Mohawk Lane in Bethesda had yet to be cleared as of Monday afternoon as crews worked their way through neighborhood streets Credit: Andrew Metcalf

Residents frustrated that their streets haven’t been plowed have been calling Montgomery County’s 311 help and service line in record numbers, but county officials say there’s no way to provide them with answers about when plows will clear their streets.

Patrick Lacefield, a spokesman for the county, said the 311 line received 2,264 calls between 9:30 and 10 a.m. Tuesday. Over a 24-hour period Monday, the line received 25,000 calls.

To put those numbers in perspective, the call center receives about 2,000 calls on a normal day, according to Lacefield.

Lacefield said crews are continuing Tuesday to clear more than 4,000 miles of neighborhood roads, but it’s time-consuming work and crews don’t know exactly when they’ll get to unplowed streets.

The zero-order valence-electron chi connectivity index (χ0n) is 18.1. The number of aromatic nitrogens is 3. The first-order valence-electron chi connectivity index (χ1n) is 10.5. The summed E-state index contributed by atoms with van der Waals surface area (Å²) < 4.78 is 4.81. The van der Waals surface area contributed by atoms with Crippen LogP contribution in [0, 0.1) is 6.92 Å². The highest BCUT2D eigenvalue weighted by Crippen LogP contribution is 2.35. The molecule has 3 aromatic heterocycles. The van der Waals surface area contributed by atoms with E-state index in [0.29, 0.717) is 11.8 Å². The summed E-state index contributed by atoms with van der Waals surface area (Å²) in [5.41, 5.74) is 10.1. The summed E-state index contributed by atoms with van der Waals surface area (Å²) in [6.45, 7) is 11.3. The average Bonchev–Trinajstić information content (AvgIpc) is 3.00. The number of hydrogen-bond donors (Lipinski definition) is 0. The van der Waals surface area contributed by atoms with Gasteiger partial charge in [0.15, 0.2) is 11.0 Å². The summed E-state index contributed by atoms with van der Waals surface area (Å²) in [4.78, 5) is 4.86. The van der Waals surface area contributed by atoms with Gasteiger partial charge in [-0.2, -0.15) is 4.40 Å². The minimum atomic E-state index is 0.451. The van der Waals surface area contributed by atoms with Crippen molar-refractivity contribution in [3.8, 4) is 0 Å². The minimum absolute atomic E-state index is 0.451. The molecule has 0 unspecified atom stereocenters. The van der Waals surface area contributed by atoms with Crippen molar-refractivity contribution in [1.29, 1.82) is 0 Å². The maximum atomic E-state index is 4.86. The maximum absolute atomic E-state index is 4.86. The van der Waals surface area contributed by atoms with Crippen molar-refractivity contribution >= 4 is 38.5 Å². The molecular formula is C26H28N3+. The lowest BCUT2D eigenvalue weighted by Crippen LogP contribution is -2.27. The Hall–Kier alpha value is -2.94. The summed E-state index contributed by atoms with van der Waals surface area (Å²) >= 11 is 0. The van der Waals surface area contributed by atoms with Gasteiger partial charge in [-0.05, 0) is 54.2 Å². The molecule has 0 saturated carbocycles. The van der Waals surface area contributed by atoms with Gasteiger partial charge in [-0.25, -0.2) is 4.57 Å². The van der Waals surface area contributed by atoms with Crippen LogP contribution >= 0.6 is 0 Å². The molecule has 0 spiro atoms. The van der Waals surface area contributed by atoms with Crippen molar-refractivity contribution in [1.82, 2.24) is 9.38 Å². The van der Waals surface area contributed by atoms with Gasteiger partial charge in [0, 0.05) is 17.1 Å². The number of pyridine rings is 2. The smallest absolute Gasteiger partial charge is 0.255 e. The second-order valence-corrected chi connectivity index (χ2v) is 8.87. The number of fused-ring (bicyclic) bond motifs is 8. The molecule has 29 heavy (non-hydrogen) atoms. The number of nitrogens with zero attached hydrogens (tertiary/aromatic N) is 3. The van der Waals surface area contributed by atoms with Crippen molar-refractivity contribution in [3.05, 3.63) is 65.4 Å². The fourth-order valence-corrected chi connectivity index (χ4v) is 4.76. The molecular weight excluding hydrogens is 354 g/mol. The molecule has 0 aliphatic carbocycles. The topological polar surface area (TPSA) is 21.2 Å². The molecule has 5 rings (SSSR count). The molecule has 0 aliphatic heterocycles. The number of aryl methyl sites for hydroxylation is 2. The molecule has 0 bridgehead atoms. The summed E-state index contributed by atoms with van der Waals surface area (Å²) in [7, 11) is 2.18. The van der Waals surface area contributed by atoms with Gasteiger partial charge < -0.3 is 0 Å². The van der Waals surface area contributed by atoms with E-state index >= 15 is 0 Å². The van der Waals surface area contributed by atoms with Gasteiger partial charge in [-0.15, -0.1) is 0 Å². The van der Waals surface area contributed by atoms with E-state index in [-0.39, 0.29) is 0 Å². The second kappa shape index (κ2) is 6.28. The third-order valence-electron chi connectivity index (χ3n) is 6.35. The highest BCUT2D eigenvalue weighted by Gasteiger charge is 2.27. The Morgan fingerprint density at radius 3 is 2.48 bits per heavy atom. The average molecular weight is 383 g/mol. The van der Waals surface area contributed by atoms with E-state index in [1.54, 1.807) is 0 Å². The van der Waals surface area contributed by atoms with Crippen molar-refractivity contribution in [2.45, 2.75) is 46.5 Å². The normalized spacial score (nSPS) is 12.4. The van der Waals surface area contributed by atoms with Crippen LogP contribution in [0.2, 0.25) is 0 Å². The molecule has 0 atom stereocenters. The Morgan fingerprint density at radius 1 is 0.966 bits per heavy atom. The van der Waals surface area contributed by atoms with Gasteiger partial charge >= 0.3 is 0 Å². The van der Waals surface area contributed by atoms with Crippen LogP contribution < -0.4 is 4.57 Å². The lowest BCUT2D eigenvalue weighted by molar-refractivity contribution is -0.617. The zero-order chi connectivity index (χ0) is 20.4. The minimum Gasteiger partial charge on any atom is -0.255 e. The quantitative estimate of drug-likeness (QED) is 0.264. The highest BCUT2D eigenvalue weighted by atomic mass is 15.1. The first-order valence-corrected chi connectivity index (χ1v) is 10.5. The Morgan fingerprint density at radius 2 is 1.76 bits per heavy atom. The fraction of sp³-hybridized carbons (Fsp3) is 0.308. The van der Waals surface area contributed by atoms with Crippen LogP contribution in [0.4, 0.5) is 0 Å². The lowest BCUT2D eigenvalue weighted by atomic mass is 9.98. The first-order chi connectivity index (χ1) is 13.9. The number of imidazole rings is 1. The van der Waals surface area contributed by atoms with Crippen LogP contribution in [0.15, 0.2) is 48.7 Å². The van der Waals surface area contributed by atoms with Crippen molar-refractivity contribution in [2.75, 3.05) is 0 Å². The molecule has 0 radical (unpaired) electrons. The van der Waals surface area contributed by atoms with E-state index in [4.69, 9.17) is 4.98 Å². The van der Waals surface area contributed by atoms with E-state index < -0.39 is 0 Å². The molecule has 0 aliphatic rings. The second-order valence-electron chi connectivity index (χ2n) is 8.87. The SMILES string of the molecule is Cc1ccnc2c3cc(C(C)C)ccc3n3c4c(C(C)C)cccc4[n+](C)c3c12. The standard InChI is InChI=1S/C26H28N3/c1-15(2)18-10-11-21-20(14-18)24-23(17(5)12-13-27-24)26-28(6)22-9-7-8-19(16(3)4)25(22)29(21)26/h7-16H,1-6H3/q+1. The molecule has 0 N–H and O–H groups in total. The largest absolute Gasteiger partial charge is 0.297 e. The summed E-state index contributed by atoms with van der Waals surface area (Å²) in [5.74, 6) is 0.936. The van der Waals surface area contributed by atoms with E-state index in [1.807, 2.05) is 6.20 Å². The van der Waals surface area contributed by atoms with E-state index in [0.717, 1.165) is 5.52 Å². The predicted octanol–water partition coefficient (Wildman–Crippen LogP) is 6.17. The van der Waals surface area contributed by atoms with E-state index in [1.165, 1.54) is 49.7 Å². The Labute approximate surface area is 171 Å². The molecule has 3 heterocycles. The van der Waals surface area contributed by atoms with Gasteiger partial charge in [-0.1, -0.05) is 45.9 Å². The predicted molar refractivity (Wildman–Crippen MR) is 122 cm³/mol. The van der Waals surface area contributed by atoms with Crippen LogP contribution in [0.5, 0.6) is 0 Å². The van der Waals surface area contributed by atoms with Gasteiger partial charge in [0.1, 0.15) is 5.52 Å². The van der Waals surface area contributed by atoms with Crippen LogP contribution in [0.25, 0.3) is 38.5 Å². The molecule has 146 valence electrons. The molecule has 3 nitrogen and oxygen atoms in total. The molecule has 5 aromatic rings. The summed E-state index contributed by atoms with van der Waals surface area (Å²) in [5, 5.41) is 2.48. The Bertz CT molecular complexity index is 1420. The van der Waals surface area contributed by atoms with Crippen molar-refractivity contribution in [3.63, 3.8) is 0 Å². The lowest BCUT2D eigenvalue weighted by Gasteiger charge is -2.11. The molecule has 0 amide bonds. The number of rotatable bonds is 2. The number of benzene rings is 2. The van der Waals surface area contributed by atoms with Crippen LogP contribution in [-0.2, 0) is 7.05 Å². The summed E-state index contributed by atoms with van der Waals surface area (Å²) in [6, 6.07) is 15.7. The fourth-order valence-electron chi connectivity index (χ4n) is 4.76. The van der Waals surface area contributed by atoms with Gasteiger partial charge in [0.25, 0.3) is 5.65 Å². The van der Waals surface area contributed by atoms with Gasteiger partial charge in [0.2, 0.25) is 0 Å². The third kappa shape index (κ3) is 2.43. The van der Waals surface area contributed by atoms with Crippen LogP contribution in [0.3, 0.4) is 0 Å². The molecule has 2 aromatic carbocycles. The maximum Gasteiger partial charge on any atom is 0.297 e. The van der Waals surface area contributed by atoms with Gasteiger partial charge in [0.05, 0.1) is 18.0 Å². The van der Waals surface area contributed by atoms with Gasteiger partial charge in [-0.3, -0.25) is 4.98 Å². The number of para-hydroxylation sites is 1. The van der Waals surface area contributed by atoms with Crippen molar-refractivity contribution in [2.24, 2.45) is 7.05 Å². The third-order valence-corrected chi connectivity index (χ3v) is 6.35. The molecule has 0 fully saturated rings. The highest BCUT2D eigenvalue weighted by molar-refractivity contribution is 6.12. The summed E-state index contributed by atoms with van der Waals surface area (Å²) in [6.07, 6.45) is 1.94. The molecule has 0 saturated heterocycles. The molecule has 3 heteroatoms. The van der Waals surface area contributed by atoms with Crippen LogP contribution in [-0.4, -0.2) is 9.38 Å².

He said many callers are waiting 10 to 15 minutes on hold to 311 hoping to find out when a plow will come to their neighborhood.

“The point is if they’re waiting to find out when a plow is coming to their front door, that’s not information they’re going to get because it doesn’t exist,” Lacefield said. “What people need to know is our crews are now in day three of post-storm-cleanup and we’re continuing to work as hard as we can and as smart as we can.”


Lacefield said about 40 county employees have been working in three shifts to field calls over the past 100 hours and have been attempting to give callers as much context about the situation as possible.

He added that he understands residents are frustrated that their streets haven’t been plowed, but the sheer amount of snow has made clearing difficult. Traditionally, the county has needed to haul out snow only from central business districts such as Bethesda or Silver Spring, but crews are finding they need to do so in residential areas in order to clear roads.